Camp Fire (Girls) and Blue Birds
When we decided to write this post it came as a strange surprise to see how many women we knew come forward with their own memories of being a Camp Fire Girl. In fact, to any devotee of Camp Fire Girls (or its younger group called Blue Birds), the biggest mistake you can make is to equate the organization with the now better known Girl Scouts (or Brownies). It is a mistake that is a bit unfair considering Camp Fire actually came before Girl Scouts. Actually, it was born from the fact that girls at the time had no organization comparable to the Boy Scouts. So, in 1910, in the state of Vermont, Camp Fire Girls was established.
We felt it was important, on the eve of Camp Fire's centenary celebration, to share with you something that was very important to many young girls during an equally influential part of their lives. An organization that has been handed down from mother to daughter over many decades (boys were finally encouraged to join when Camp Fire became co-ed in 1975).
Leslie H, our friend in Long Beach, CA, has shared with us many of her own fond memories of being a Blue Bird first, and then achieving the level of a Camp Fire Girl. She told us a story of how her mother was a group leader, the Camp Fire meetings held at her house, the summers spent at camp and the 'ceremonials' where the girls would dress up in American Indian influenced outfits and receive new honors. She said she was excited to fly up through the various levels. Both her parents organized meetings and the girls would learn macrame, sewing, beading and would produce every kind of craft imaginable. A Camp Fire group is usually 10 to 15 girls, meets weekly to do projects which will earn each girl a patch and/or bead. There is still a curriculum for leaders but Camp Fire is set up to be fairly flexible when it comes to the weekly activities. Leslie tells us she was in CFG for 10 years and enjoyed every minute.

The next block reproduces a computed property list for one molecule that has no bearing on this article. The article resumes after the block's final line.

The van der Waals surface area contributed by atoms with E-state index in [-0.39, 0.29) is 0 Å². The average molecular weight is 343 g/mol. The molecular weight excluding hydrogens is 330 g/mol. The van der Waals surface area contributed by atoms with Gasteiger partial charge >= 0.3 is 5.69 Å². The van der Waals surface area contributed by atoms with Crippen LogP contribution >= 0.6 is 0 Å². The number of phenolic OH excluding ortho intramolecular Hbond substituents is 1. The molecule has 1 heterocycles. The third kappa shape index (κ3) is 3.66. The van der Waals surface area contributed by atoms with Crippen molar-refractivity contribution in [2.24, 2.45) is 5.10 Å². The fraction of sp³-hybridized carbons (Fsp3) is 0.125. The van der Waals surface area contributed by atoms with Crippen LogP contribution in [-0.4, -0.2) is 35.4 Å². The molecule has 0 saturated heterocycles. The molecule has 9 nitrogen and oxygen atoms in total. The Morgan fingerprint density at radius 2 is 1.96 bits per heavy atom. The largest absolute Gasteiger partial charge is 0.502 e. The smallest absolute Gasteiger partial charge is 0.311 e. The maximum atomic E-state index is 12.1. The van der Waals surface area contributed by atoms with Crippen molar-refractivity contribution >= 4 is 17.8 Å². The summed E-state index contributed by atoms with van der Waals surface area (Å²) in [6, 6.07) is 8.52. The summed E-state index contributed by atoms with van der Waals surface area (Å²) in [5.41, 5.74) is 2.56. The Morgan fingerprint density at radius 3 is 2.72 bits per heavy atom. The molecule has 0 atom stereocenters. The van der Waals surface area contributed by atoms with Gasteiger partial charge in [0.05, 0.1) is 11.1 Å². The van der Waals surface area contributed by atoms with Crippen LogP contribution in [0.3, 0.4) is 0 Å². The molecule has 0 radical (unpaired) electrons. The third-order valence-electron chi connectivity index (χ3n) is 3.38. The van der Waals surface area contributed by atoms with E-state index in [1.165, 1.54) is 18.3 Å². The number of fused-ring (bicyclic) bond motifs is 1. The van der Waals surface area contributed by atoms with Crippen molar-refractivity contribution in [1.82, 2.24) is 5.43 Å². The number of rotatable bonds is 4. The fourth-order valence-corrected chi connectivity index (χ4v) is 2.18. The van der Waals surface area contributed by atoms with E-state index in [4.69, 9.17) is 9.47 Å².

Today, the numbers of members has sadly diminished with the rise of many other activities for girls and boys - as well as the better known Boy Scouts fostering their own sister organizations like Brownies and Girl Scouts. In fact, Leslie told us that one of the hardest things is to find a mother (or father) willing to commit the time to engage in forming and maintaining a group. This is a modern problem considering that many families now have both parents working full time - which is one significant change from 100 years ago. In fact, it is the very thing she struggled to come to terms with a few years ago when her own daughter came of age. Leslie has found a way to balance her own busy schedule and thinks that other parents could do it too. As the Camp Fire organization enters into its 100 year celebration in 2010, we are told that the organization as a whole has steadily declined in interest for some years now. Some fear that it will one day soon just disappear as anything viable. But, we remain optimistic that it can find a new meaning in the coming years and once again inspire.
If you'd like further information about the organization you can go to the Camp Fire website. And, if you'd like to get some insight into a particular group Leslie has agreed to share with us her blog called 'From Blue Birds to Bear Cubs'. It goes without saying that if this story triggers your own memories of being a Camp Fire Girl we'd love for you to share them with us. It really seems to have been a special time for many mothers and daughters through the years. And, that alone, is worth celebrating!!! WoHeLo......!